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London, United Kingdom
Holly Searle is a writer who was born in Westminster in the middle of London. She shares her birthday with Jarvis Cocker and David Seaman and like Jarvis Cocker she wears glasses but has nothing whatsoever in common with David Seaman. She is fascinated by words, people and their stories, and regularly spends hours fantasising about being offered a weekly column. She has a degree in Film and Television which she gained from Brunel University in 1997. She has been blessed with two quite remarkable children whom she adores. She enjoys the company of her friends and the circus that is life. Long Walk to Forever by Kurt Vonnegut is her favourite short story. She is the author of the published children's tale The Story of Balan Singh, and is currently working on her first book.

Saturday, 6 June 2015

Default Setting review and Interview with Will Green: When Mister or Misses Hyde Takes Over By Holly Searle


Good grief, modernity is a hard place to exist within isn't it?

Isn't it?

It absolutely is my friends.

Everything is so fast and full on and furious, with endless necessities that we don't actually need being forced upon us on a daily basis, coupled with a myriad of demands that we can't hope to forged a healthy relationship with, in addition to a photographic hail storm of images of ideals that we cannot realistically emulate. That it is no wonder that one in four of us ends up with some form of psychological baggage or mental health issue, that has us all seeking out some form of sensual or physical obliteration via self harm, drugs or alcohol in order to enable us to formulate coping mechanisms to block it all out.

Yes modern life can be pretty tough on those who are more sensitive to its expectations, or ill equipped to deal with it all than those who are more robust.

It's hard to know why some of us are more sensitive and inclined to climb into a little box and lock ourselves away from it all when Mister or Misses Hyde takes over.

Is it nature? Or is it nurture? Or is it just both?

Maybe some of us are just better equipped to cope with life whilst some of us possess mental tectonic plates that are prone to shift and create a minor internal quake when life rubs them the wrong way.

For some of us, when we are propelled into an alternative state, usually due to a trigger. This trigger creates an imbalance that changes all that we know and our lives begin to rapidly spiral out of control, until we either become aware of what is happening and ask for help, or we are fortunate enough to be given it.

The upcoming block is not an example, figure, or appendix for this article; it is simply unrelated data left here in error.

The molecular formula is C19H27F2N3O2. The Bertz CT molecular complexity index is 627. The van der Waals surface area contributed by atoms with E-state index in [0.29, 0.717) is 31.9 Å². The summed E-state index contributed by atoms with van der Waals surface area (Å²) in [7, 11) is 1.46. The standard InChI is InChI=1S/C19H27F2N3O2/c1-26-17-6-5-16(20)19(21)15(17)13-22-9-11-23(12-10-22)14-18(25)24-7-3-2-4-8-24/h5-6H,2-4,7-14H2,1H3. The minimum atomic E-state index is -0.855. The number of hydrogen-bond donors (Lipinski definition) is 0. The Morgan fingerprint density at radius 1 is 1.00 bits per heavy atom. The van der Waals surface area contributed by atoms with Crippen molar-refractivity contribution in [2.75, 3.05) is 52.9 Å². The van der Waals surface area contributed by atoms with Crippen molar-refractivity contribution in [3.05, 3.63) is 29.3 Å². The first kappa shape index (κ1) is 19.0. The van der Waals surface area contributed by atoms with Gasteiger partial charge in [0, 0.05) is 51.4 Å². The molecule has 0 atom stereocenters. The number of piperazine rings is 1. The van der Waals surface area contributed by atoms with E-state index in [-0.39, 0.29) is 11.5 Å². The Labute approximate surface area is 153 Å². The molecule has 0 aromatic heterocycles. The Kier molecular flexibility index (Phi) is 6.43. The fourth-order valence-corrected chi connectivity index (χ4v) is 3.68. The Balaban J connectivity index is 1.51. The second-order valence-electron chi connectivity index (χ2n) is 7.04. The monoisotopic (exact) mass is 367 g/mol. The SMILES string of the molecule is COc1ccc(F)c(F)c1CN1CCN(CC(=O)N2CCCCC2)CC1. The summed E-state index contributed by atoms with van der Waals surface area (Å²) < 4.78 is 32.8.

In his exceptional account of the immediate downfall and the cause and effect of his character Edward Staten's loss of his reality as he is plunged into the darkness of his own mental illness and ensuing breakdown, Will Green's comprehensive book Default Setting: A Nervous Breakdown, examines the grim but honest internal reality of the experience of suffering encountered by those of us who are more at risk from mental illness.

It's a roller coaster ride from the opening sentence until the last, that carries the reader along at a breakneck speed wincing all the way as Edward descends from a fully functioning human into life's gutter via a succession of events that although he is aware of, he has no control over.

It is both heartbreaking, intense and well observed. And offers the reader an insight into the vulnerability of those who are more sensitive and therefore more likely to access the dark-side of life and why.

For those who may wish to understand how this is possible, or for those who may have had first hand experience with a partner, family member or a friend who may have encountered mental health issues, I would urge you to access this book.

The book left me reeling with questions for Will which he was gracious enough to answer.



Interview for Pandora’s Box with Will Green, author of Default Setting: A Nervous Breakdown




Was the book based on your own experiences? Is it an autobiographical account?

Default Setting was based on my own experiences but I would stop short of calling it an autobiographical account. It is a fictionalised version of a very dark period of my life. I mean every emotion in Default Setting is real. I felt all the pain, hurt, self-loathing and depression that is documented within it on a daily basis, and I did have the problems with alcohol, drugs, self-harm, and suicidal thoughts. So, from that point of view it is a pretty accurate account. In my opinion, in would be a monumental task to write credibly from a first person perspective about the internal workings of such a mind without having experienced it personally.